Is it time to worry about Zack Wheeler?
No, it's not.
I know it's not a good way to hold the reader's attention to give the answer at the top. But I've never been into one singular form to translate into function. But all this hullabaloo about Zack Wheeler is useless. Bottom line is that Wheeler's stats in Las Vegas mean nothing, and we knew that going into the season. In fact, anybody that follows baseball somewhat closely knows that the PCL is a hitters league due to weather conditions. So when Wheeler gave an interview to the Daily News' John Harper, he didn't say anything earth shattering:
"I didn't think it was going to be a big deal but it’s always in the back of your mind. You’re going to get hit from time to time, but sometimes you make a pitch and you say, ‘Man, that was a good pitch but it was still off the wall.’ … It’s hard being from the East Coast, and being used to the humidity, the moisture. Every time after I throw a pitch, I've gotta lick my fingers. Sometimes, before I even throw the next pitch, I've gotta step off and lick them again because my fingers are already dry again. And the balls are slick as crap. It takes some adjusting."
Sounds like insight to me. But others took it as whining.
after reading @nydnharper piece, i wonder about zack wheeler. not his 5 era at las vegas, but all those alibis.
— Jon Heyman (@JonHeymanCBS) April 30, 2013
This in itself is hysterical, because there was obviously a part of Harper's article that Heyman skimmed through:
"If this is coming off like Wheeler whining, that wasn't his tone at all. He spoke matter of factly, sounding more like someone who is just trying to figure things out in a baseball environment he’s never experienced, knowing that all of New York is waiting for him to join Matt Harvey in the Mets’ starting rotation."
This is where context escapes some people … probably on purpose. Because let's face it, providing context that takes a piece of non-fiction closer to the truth which is somewhere in the middle isn't the best way to get page views or twitter followers. Just like providing the answer to the question in the first few lines of a blog post. See where I'm going?
Take Andy Martino, for example. Remember the Zack Wheeler "ethnic tensions" article? Of course you do. But let me refresh you:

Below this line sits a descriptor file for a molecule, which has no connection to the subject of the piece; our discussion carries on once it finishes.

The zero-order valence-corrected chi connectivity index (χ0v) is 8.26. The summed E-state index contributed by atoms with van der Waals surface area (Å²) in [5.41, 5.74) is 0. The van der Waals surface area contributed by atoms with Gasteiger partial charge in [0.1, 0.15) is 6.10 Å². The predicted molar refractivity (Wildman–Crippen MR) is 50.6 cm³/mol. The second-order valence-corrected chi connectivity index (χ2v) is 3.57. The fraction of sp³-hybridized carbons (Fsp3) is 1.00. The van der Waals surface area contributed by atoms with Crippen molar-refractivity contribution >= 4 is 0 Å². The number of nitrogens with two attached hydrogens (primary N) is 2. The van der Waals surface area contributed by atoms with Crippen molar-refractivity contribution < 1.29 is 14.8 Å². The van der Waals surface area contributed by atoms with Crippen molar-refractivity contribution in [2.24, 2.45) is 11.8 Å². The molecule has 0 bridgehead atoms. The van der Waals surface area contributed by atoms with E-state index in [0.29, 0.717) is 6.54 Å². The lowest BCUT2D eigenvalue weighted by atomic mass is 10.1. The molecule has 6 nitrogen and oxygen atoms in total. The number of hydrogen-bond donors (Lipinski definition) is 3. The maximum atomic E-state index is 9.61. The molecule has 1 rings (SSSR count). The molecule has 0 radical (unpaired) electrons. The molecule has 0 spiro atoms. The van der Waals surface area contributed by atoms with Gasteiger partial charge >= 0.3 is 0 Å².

In a minor league intrasquad game last Saturday, Rodriguez, a 21-year-old infielder from the Dominican Republic, homered against Wheeler, 22, and "pimped it" around the bases, as one witness described it. Rodriguez apologized to Wheeler, but the phenom still hit Rodriguez’s teammate with a pitch later in the game. That drew a long glare from Rodriguez, who shouted at Wheeler during a slow walk to first base. At one point, the home plate umpire stepped between the two prospects. Later, ethnic tensions arose in the clubhouse, according to two people present at the time. "Some of the American guys and some of the Latin guys were circling and yelling at each other," one source said. The same source added that Wheeler and Rodriguez "are both great kids, competitors, and this stuff just happens sometimes."
My biggest problem with this piece wasn't the content, it was the lack of context. It was touched on too briefly at the end with the last quote from the source. Ironically, Martino went on Daily News Live that day to talk about the incident, and during that appearance he seemed much more even handed about the events, noting that things like this do happen all the time, and downplayed the "ethnic" part of the story to note that this was all about how kids are raised in different cultures. So it went from an incident which was less about "I hate you because you're a different ethnicity", and more about "I hate that you broke baseball etiquette", and "hey I'm just playing the game the way I was brought up to play it." See how different that sounds with context? But the lack of it in the article achieved its intended purpose: It got me to click on the link, and it got me to watch Daily News Live later to hear Martino's take on it in a different setting.
Harper's piece on Wheeler contained the appropriate context, and he deserves a lot of credit for that. Heyman chose to ignore it … why, I don't know. Probably to keep Mets fans in a fear based existence. Who knows. Even the infamous "some Mets people" fell for the lack of context, and continued their hen like pecking:
"You’d never hear (Matt) Harvey say that."
WHY CAN'T YOU BE MORE LIKE YOUR BROTHER!!!
More credit to Harper for putting that quote in proper context as well. But ultimately, what's done on the field is the best context of all. And while Wheeler's numbers haven't been great, again: It's Las Vegas. And numbers mean nothing … even in Buffalo where Harvey was middling right before his call up. Is anybody concerned about Harvey's minor league numbers now? As John Tortorella always says in one way or another: It's about the process.
"Anytime you say something like that, it sounds like it's an excuse. Fix it. That's all. You've got to go pitch, along with the other 125 pitchers in that league." –Terry Collins
Context is important. Some would be served well to remember that.